LA Deputy Coroner Ben Fitzgerald becomes intimately involved in the case surrounding the death of starlet Marilyn Monroe in 1952. The story unfolds from a unique perspective which pits Ben at the forefront, almost to the extent of overshadowing Monroe’s suicide. The narrative is very much a retelling of Ben’s life throughout the investigation which leads to him being a suspect for many crimes including abduction, stalking and murder running parallel to Monroe’s re-enactment of her final moments ...more
Sep 15, 2015 Cheryl rated it really liked it
The literary equivalent of film noir. With the familiar troika of the mafia, the C.I.A. and the Kennedys all play into this dark little tale. A field day for conspiracy theorists. Ben Fitzgerald, Deputy Coroner, gets a little too curious about some things that seem out of place at the death scene of a particular well know actress, and it does not prove good for his health. Real life people populate this book, on the periphery, like Peter Lawford, Frank Sinatra, Thomas Noguchi and the beautiful, ...more
Apr 26, 2013 AnnieBebop rated it really liked it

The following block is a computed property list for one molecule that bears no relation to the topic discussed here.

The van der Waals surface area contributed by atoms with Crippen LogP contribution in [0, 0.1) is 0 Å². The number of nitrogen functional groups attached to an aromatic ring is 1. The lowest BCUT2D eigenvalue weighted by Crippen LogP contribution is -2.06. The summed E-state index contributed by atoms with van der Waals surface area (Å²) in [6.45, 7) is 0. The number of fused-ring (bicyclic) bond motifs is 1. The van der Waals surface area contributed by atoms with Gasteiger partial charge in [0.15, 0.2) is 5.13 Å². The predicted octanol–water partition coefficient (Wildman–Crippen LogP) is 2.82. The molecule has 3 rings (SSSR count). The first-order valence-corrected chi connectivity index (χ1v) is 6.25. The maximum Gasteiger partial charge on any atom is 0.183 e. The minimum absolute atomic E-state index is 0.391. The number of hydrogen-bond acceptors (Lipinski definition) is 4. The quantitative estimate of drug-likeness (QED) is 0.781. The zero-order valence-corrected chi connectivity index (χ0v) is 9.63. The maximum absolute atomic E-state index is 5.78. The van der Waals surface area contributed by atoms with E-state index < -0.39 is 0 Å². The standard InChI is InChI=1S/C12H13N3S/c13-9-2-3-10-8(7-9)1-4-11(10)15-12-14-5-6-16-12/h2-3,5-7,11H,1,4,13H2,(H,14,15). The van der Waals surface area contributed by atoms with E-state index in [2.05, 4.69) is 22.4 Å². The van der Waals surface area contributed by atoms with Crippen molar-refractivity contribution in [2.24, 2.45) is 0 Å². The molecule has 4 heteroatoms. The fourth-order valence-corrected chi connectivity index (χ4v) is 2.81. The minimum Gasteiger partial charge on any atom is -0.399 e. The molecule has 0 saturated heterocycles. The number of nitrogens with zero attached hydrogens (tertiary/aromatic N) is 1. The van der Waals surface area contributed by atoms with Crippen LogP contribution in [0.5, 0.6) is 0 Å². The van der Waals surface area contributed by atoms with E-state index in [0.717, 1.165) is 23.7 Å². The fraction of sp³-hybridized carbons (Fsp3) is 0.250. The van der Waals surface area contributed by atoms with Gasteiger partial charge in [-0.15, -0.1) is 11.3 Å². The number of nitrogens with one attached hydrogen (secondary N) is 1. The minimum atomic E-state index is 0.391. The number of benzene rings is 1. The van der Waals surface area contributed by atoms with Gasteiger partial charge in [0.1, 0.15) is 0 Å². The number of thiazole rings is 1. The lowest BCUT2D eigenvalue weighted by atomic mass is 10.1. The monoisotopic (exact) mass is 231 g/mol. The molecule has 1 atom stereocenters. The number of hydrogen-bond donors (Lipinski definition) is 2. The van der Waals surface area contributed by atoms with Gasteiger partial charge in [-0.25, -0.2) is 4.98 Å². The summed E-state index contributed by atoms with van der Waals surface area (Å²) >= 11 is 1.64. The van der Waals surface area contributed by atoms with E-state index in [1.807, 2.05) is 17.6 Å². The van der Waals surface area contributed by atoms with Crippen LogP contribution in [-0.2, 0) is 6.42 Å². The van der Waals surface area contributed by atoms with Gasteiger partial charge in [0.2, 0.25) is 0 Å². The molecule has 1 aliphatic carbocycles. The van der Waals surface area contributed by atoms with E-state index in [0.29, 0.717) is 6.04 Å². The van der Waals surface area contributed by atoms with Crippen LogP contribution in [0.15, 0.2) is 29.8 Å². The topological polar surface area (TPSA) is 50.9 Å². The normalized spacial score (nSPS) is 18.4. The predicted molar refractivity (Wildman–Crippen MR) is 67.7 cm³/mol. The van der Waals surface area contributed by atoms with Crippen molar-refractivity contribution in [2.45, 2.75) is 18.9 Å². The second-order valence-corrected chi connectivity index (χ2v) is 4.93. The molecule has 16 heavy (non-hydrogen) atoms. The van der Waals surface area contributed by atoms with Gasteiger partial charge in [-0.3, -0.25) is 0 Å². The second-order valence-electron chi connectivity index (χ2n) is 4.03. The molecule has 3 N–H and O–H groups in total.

Shelves: 2013-reads
Cool novel based on the mystery surrounding the death of Marilyn Monroe. Lots of small errors in historical detail, but so what, it's a novel. You only notice those things if you are old enough to remember the period. Told in a way that's a bit hard to follow, but a gripping read for me. I'll look forward to future work from this first time novelist.
Jan 27, 2013 Kerri rated it liked it
The story was gripping... a take on the conspiracy theories surrounding Marilyn Monroe's death. It was a bit choppy, and jumped back and forth, but overall it was good. The bad guys were all the guys, and noone could be trusted... it was super spooky.
Brenda Linky
Jan 20, 2013 Brenda Linky rated it it was ok
Geat concept for a book. Learned a lot about Monroe. The book was just unnecessarily confusing and poorly written.
Jessica Wallace
Aug 23, 2015 Jessica Wallace rated it it was ok
Rachel Ewe
Aug 03, 2015 Rachel Ewe rated it really liked it

When I was 12, I watched a made-for-tv movie on Marilyn Monroe. I had to go to bed before it finished (I begged to stay up past my bedtime but it was a no-go). I asked my babysitter how it ended and the answer offended my sensibilities to the very core: she killed herself. I found that ending hard to understand so I took myself to the public library the next day. It didn't take me long to discover that others, too, found the official version of her death to be implausible and
Liz F
Jun 17, 2013 Liz F rated it liked it
Review copy courtesy of the publisher.